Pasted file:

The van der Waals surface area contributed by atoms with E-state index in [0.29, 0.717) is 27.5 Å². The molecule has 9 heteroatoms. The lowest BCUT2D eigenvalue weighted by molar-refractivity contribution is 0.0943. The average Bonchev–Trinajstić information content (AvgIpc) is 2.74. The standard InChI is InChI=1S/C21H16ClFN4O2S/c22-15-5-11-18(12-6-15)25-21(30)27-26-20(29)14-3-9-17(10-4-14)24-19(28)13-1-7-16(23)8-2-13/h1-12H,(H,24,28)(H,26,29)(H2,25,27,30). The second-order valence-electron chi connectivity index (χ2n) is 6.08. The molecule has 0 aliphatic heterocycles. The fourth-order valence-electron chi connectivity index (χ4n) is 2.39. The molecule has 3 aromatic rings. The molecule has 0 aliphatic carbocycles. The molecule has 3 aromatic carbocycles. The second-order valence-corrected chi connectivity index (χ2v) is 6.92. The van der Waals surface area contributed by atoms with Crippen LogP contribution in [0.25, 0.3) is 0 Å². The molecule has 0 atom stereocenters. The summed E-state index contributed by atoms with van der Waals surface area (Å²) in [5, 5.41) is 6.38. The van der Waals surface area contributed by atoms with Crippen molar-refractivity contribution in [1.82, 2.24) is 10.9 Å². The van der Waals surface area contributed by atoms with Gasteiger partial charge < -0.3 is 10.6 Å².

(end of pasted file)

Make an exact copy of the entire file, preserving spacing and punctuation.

The van der Waals surface area contributed by atoms with E-state index in [0.29, 0.717) is 27.5 Å². The molecule has 9 heteroatoms. The lowest BCUT2D eigenvalue weighted by molar-refractivity contribution is 0.0943. The average Bonchev–Trinajstić information content (AvgIpc) is 2.74. The standard InChI is InChI=1S/C21H16ClFN4O2S/c22-15-5-11-18(12-6-15)25-21(30)27-26-20(29)14-3-9-17(10-4-14)24-19(28)13-1-7-16(23)8-2-13/h1-12H,(H,24,28)(H,26,29)(H2,25,27,30). The second-order valence-electron chi connectivity index (χ2n) is 6.08. The molecule has 0 aliphatic heterocycles. The fourth-order valence-electron chi connectivity index (χ4n) is 2.39. The molecule has 3 aromatic rings. The molecule has 0 aliphatic carbocycles. The molecule has 3 aromatic carbocycles. The second-order valence-corrected chi connectivity index (χ2v) is 6.92. The van der Waals surface area contributed by atoms with Crippen LogP contribution in [0.25, 0.3) is 0 Å². The molecule has 0 atom stereocenters. The summed E-state index contributed by atoms with van der Waals surface area (Å²) in [5, 5.41) is 6.38. The van der Waals surface area contributed by atoms with Crippen molar-refractivity contribution in [1.82, 2.24) is 10.9 Å². The van der Waals surface area contributed by atoms with Gasteiger partial charge < -0.3 is 10.6 Å².